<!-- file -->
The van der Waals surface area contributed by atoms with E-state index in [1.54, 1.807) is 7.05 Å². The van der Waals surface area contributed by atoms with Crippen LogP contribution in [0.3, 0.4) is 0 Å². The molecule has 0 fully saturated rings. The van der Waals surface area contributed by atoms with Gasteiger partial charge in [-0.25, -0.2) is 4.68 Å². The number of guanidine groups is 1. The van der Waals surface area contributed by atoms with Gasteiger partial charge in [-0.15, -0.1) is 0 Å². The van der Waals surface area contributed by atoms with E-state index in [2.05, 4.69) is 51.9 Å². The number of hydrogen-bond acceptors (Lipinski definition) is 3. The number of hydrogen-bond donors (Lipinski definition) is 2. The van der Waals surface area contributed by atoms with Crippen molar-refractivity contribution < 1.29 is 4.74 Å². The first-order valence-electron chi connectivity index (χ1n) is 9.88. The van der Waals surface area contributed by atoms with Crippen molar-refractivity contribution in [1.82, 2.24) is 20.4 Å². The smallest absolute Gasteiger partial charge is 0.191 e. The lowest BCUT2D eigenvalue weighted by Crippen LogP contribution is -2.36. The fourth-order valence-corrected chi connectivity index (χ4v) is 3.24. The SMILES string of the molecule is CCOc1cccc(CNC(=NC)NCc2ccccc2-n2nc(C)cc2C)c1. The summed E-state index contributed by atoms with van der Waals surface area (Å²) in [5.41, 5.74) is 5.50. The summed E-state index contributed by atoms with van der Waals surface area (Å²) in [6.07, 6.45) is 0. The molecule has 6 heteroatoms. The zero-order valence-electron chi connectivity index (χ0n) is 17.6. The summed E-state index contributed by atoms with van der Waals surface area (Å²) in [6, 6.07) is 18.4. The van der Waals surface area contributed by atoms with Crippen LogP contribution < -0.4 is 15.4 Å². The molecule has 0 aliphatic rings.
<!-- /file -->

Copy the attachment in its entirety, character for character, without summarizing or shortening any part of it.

The van der Waals surface area contributed by atoms with E-state index in [1.54, 1.807) is 7.05 Å². The van der Waals surface area contributed by atoms with Crippen LogP contribution in [0.3, 0.4) is 0 Å². The molecule has 0 fully saturated rings. The van der Waals surface area contributed by atoms with Gasteiger partial charge in [-0.25, -0.2) is 4.68 Å². The number of guanidine groups is 1. The van der Waals surface area contributed by atoms with Gasteiger partial charge in [-0.15, -0.1) is 0 Å². The van der Waals surface area contributed by atoms with E-state index in [2.05, 4.69) is 51.9 Å². The number of hydrogen-bond acceptors (Lipinski definition) is 3. The number of hydrogen-bond donors (Lipinski definition) is 2. The van der Waals surface area contributed by atoms with Crippen molar-refractivity contribution < 1.29 is 4.74 Å². The first-order valence-electron chi connectivity index (χ1n) is 9.88. The van der Waals surface area contributed by atoms with Crippen molar-refractivity contribution in [1.82, 2.24) is 20.4 Å². The smallest absolute Gasteiger partial charge is 0.191 e. The lowest BCUT2D eigenvalue weighted by Crippen LogP contribution is -2.36. The fourth-order valence-corrected chi connectivity index (χ4v) is 3.24. The SMILES string of the molecule is CCOc1cccc(CNC(=NC)NCc2ccccc2-n2nc(C)cc2C)c1. The summed E-state index contributed by atoms with van der Waals surface area (Å²) in [5.41, 5.74) is 5.50. The summed E-state index contributed by atoms with van der Waals surface area (Å²) in [6.07, 6.45) is 0. The molecule has 6 heteroatoms. The zero-order valence-electron chi connectivity index (χ0n) is 17.6. The summed E-state index contributed by atoms with van der Waals surface area (Å²) in [6, 6.07) is 18.4. The van der Waals surface area contributed by atoms with Crippen LogP contribution < -0.4 is 15.4 Å². The molecule has 0 aliphatic rings.